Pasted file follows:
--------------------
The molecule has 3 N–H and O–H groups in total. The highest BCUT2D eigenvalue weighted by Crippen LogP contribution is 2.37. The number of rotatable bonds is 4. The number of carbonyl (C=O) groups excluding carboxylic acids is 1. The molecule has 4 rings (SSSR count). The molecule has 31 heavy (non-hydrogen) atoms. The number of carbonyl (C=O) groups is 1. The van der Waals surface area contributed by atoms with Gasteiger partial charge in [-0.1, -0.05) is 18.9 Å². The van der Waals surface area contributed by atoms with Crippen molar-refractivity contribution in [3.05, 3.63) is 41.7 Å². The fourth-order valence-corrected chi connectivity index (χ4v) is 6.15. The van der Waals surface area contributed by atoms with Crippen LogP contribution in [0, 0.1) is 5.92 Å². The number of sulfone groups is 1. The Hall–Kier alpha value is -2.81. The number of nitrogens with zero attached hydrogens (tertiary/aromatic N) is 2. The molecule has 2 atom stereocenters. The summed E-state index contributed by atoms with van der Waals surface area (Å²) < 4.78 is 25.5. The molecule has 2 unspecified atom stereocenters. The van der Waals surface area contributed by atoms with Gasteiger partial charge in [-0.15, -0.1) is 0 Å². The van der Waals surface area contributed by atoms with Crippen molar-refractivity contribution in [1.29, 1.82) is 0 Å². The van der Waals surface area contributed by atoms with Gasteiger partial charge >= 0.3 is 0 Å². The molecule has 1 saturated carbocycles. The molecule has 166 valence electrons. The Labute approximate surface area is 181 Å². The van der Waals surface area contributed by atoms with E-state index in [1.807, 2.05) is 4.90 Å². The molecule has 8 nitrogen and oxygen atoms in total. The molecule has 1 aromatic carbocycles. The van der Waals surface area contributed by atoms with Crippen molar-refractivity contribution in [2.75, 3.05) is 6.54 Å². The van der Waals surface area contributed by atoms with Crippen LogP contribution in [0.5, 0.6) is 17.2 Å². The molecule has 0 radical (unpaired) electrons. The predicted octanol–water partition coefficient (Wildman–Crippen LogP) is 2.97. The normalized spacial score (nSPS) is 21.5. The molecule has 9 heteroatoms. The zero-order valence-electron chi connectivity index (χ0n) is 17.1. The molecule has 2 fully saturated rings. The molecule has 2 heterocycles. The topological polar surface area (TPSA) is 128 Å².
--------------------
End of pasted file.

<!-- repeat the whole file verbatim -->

The molecule has 3 N–H and O–H groups in total. The highest BCUT2D eigenvalue weighted by Crippen LogP contribution is 2.37. The number of rotatable bonds is 4. The number of carbonyl (C=O) groups excluding carboxylic acids is 1. The molecule has 4 rings (SSSR count). The molecule has 31 heavy (non-hydrogen) atoms. The number of carbonyl (C=O) groups is 1. The van der Waals surface area contributed by atoms with Gasteiger partial charge in [-0.1, -0.05) is 18.9 Å². The van der Waals surface area contributed by atoms with Crippen molar-refractivity contribution in [3.05, 3.63) is 41.7 Å². The fourth-order valence-corrected chi connectivity index (χ4v) is 6.15. The van der Waals surface area contributed by atoms with Crippen LogP contribution in [0, 0.1) is 5.92 Å². The number of sulfone groups is 1. The Hall–Kier alpha value is -2.81. The number of nitrogens with zero attached hydrogens (tertiary/aromatic N) is 2. The molecule has 2 atom stereocenters. The summed E-state index contributed by atoms with van der Waals surface area (Å²) < 4.78 is 25.5. The molecule has 2 unspecified atom stereocenters. The van der Waals surface area contributed by atoms with Gasteiger partial charge in [-0.15, -0.1) is 0 Å². The van der Waals surface area contributed by atoms with Crippen molar-refractivity contribution in [1.29, 1.82) is 0 Å². The van der Waals surface area contributed by atoms with Gasteiger partial charge >= 0.3 is 0 Å². The molecule has 1 saturated carbocycles. The molecule has 166 valence electrons. The Labute approximate surface area is 181 Å². The van der Waals surface area contributed by atoms with E-state index in [1.807, 2.05) is 4.90 Å². The molecule has 8 nitrogen and oxygen atoms in total. The molecule has 1 aromatic carbocycles. The van der Waals surface area contributed by atoms with Crippen molar-refractivity contribution in [2.75, 3.05) is 6.54 Å². The van der Waals surface area contributed by atoms with Crippen LogP contribution in [0.5, 0.6) is 17.2 Å². The molecule has 0 radical (unpaired) electrons. The predicted octanol–water partition coefficient (Wildman–Crippen LogP) is 2.97. The normalized spacial score (nSPS) is 21.5. The molecule has 9 heteroatoms. The zero-order valence-electron chi connectivity index (χ0n) is 17.1. The molecule has 2 fully saturated rings. The molecule has 2 heterocycles. The topological polar surface area (TPSA) is 128 Å².